The US oil and gas rig count continued its downward slide this week, according to Baker Hughes, as the rig count piles on a string of losses with a drop of 11 rigs for the week, according to Baker Hughes.
For oil rigs specifically, this week marks eleven decreases out of the last thirteen weeks, falling 96 rigs in that timeframe.
The total oil and gas rig count now stands at 806, or 276 down from this time last year.
The total number of active oil rigs in the United States decreased by 10 according to the report, reaching 674. The number of active gas rigs fell by 1 to reach 129.
Oil rigs have seen a loss of 214 rigs year on year, with gas rigs down 65 since this time last year.
By state, Texas has seen a drop of 127 year on year, while Oklahoma sunk by 94 to hit 52 rigs.
Even though the number of oil rigs have declined by 203 this year alone, production has grown from 11.7 million bpd at the beginning of the year to an all-time high of 12.8 million bpd for week ending November 8, marking the first production increase after five weeks of holding fast at 12.6 million bpd. The production growth represents an increase of more than 1 million bpd from the beginning of the year.
Oil prices were up on Friday ahead of the data, with WTI up slightly at 12:17pm at $57.76 per barrel (+$0.99), which is an increase of roughly $0.40 from last week. Brent was trading up at $63.39 (+$1.11), which is up nearly $1 from last week.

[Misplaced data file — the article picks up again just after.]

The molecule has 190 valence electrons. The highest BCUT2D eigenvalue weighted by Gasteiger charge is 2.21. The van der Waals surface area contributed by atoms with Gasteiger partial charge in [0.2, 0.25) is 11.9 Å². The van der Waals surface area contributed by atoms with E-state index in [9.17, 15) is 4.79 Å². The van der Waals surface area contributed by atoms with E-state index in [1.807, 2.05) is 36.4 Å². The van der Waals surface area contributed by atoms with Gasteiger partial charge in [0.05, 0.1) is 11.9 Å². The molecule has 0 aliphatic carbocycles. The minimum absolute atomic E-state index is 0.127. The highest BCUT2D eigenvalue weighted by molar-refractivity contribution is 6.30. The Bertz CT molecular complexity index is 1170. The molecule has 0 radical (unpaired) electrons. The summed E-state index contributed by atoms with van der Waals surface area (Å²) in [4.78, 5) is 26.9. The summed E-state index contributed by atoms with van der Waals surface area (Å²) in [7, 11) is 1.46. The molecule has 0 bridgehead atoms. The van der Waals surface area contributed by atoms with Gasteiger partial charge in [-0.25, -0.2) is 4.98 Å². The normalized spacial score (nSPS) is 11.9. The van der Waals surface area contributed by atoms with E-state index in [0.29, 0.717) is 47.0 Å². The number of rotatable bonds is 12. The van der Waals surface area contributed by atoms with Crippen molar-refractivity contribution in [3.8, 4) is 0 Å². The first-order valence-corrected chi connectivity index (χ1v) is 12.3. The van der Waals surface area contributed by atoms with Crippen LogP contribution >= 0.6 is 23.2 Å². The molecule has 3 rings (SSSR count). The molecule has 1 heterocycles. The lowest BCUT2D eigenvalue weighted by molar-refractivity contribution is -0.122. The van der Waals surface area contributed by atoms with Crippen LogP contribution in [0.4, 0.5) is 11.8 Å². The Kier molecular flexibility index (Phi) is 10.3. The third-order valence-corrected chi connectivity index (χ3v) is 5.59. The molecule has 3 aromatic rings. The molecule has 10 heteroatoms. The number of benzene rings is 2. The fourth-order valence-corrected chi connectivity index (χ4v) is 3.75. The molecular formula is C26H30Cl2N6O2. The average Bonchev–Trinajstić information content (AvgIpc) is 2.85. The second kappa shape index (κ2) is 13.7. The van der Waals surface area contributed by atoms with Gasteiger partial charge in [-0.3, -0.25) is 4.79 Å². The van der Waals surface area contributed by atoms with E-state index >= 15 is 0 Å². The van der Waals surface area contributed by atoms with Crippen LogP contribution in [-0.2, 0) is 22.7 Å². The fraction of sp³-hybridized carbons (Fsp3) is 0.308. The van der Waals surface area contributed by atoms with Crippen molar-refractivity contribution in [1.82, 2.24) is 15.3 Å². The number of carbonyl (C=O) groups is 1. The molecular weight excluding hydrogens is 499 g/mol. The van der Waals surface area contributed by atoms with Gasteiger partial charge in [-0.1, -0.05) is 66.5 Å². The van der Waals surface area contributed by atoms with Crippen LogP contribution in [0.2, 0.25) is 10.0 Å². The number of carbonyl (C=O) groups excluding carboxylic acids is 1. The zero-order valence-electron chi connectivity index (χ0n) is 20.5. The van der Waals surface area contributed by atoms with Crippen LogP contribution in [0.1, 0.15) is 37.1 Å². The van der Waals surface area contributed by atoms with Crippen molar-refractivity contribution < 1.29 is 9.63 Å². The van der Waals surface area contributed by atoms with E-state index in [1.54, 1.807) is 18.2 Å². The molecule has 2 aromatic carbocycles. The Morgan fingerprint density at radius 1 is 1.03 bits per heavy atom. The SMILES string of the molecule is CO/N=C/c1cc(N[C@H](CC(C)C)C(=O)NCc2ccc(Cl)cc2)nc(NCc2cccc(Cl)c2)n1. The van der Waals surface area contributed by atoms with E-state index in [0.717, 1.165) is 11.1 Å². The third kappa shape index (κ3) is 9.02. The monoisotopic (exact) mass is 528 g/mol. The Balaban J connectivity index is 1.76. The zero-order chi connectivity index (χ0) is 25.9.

Canada’s overall rig count decreased this week, with oil and gas rigs falling by 6, after last week’s 2-rig decrease. Oil and gas rigs in Canada now stand at 134, down 63 year on year.
At 14 minutes past the hour, WTI was trading at $57.75 and Brent was trading at $63.44.
By Julianne Geiger for Oilprice.com
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Baker Hughes rig count is a pivotal indicator of shale oil production. Rig counts don’t lie. They tell the truth as it is on the ground.
If this is the case, then how could the author of this article claim that despite a decline of 203 oil rigs this year alone, production has grown from 11.7 million barrels a day (mbd) to 12.8 mbd this week. If a loss of 203 oil rigs has no effect on the growth of shale oil production, then why don’t shale drillers drop another 200 rigs so production could grow by 1 mbd to 13.8 mbd.
Either the rigs have no function in helping produce oil or the author of this article like many of her colleagues are indoctrinated by their employer to always hype about significant rises in shale oil production and the great success of US sanctions against Iran oil exports.
Two days ago, the Post Carbon Institute said in a new report that projections of explosive and long-term potential for US shale may rest on some faulty and overly-optimistic assumptions.
The claim by the US Energy Information Administration (EIA) that US current oil production is 12.5 mbd is a simple lie. This figure includes natural gas liquids (NGLs) which come from natural gas wells as well as such gases as ethane, propane, butane and pentanes which may not qualify as crude oil. Moreover, there is a difference ranging from 600,000 barrels a day (b/d) and 1 mbd between weekly and monthly EIA production figures. Taking both into consideration would reduce actual US shale oil production to under 10 mbd.
Still, the US shale oil industry will be no more in 5-10 years.
Dr Mamdouh G Salameh
International Oil Economist
Visiting Professor of Energy Economics at ESCP Europe Business School, London
But make no mistake, shale drilling is here to stay in the US for many decades to come.